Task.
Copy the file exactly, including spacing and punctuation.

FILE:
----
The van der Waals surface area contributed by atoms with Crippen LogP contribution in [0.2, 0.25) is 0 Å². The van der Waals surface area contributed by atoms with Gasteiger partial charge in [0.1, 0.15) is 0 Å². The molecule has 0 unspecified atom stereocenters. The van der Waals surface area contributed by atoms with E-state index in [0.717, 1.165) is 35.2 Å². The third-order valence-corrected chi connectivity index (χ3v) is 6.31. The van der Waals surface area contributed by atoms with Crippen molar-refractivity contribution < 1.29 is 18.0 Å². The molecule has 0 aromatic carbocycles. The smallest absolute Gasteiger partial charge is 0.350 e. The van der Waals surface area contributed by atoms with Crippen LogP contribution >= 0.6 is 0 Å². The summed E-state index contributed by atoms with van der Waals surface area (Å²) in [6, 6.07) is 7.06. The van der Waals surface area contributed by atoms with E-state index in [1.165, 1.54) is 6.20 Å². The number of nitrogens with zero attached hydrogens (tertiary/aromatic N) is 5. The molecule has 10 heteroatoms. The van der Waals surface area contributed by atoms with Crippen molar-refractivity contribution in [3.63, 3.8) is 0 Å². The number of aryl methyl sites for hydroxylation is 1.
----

The van der Waals surface area contributed by atoms with Crippen LogP contribution in [0.2, 0.25) is 0 Å². The van der Waals surface area contributed by atoms with Gasteiger partial charge in [0.1, 0.15) is 0 Å². The molecule has 0 unspecified atom stereocenters. The van der Waals surface area contributed by atoms with E-state index in [0.717, 1.165) is 35.2 Å². The third-order valence-corrected chi connectivity index (χ3v) is 6.31. The van der Waals surface area contributed by atoms with Crippen molar-refractivity contribution < 1.29 is 18.0 Å². The molecule has 0 aromatic carbocycles. The smallest absolute Gasteiger partial charge is 0.350 e. The van der Waals surface area contributed by atoms with Crippen LogP contribution >= 0.6 is 0 Å². The summed E-state index contributed by atoms with van der Waals surface area (Å²) in [6, 6.07) is 7.06. The van der Waals surface area contributed by atoms with E-state index in [1.165, 1.54) is 6.20 Å². The number of nitrogens with zero attached hydrogens (tertiary/aromatic N) is 5. The molecule has 10 heteroatoms. The van der Waals surface area contributed by atoms with Crippen molar-refractivity contribution in [3.63, 3.8) is 0 Å². The number of aryl methyl sites for hydroxylation is 1.